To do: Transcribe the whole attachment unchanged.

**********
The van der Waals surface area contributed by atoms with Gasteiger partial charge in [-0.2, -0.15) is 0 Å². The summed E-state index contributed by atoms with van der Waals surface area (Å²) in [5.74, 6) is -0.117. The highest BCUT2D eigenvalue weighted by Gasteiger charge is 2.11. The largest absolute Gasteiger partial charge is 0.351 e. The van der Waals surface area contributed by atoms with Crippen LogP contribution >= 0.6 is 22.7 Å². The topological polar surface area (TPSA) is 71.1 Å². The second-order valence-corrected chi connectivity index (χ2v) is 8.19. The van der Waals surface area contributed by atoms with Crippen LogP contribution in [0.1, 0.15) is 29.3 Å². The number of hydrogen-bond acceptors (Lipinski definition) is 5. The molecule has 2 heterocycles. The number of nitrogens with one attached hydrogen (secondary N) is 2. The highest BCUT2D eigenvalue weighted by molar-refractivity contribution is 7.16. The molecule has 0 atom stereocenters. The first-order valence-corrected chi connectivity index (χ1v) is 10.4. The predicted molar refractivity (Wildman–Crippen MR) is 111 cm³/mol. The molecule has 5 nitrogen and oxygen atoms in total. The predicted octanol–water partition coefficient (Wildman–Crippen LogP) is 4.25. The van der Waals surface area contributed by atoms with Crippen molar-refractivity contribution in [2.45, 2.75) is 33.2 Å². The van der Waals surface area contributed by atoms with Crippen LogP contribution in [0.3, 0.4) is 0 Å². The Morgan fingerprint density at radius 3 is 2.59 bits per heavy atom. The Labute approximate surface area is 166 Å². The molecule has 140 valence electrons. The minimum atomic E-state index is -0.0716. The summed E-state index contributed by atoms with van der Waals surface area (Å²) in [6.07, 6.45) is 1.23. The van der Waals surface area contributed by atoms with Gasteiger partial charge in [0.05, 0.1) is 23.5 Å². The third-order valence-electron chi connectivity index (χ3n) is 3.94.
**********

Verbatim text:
The van der Waals surface area contributed by atoms with Gasteiger partial charge in [-0.2, -0.15) is 0 Å². The summed E-state index contributed by atoms with van der Waals surface area (Å²) in [5.74, 6) is -0.117. The highest BCUT2D eigenvalue weighted by Gasteiger charge is 2.11. The largest absolute Gasteiger partial charge is 0.351 e. The van der Waals surface area contributed by atoms with Crippen LogP contribution >= 0.6 is 22.7 Å². The topological polar surface area (TPSA) is 71.1 Å². The second-order valence-corrected chi connectivity index (χ2v) is 8.19. The van der Waals surface area contributed by atoms with Crippen LogP contribution in [0.1, 0.15) is 29.3 Å². The number of hydrogen-bond acceptors (Lipinski definition) is 5. The molecule has 2 heterocycles. The number of nitrogens with one attached hydrogen (secondary N) is 2. The highest BCUT2D eigenvalue weighted by molar-refractivity contribution is 7.16. The molecule has 0 atom stereocenters. The first-order valence-corrected chi connectivity index (χ1v) is 10.4. The predicted molar refractivity (Wildman–Crippen MR) is 111 cm³/mol. The molecule has 5 nitrogen and oxygen atoms in total. The predicted octanol–water partition coefficient (Wildman–Crippen LogP) is 4.25. The van der Waals surface area contributed by atoms with Crippen molar-refractivity contribution in [2.45, 2.75) is 33.2 Å². The van der Waals surface area contributed by atoms with Crippen LogP contribution in [0.3, 0.4) is 0 Å². The Morgan fingerprint density at radius 3 is 2.59 bits per heavy atom. The Labute approximate surface area is 166 Å². The molecule has 140 valence electrons. The minimum atomic E-state index is -0.0716. The summed E-state index contributed by atoms with van der Waals surface area (Å²) in [6.07, 6.45) is 1.23. The van der Waals surface area contributed by atoms with Gasteiger partial charge in [0.05, 0.1) is 23.5 Å². The third-order valence-electron chi connectivity index (χ3n) is 3.94.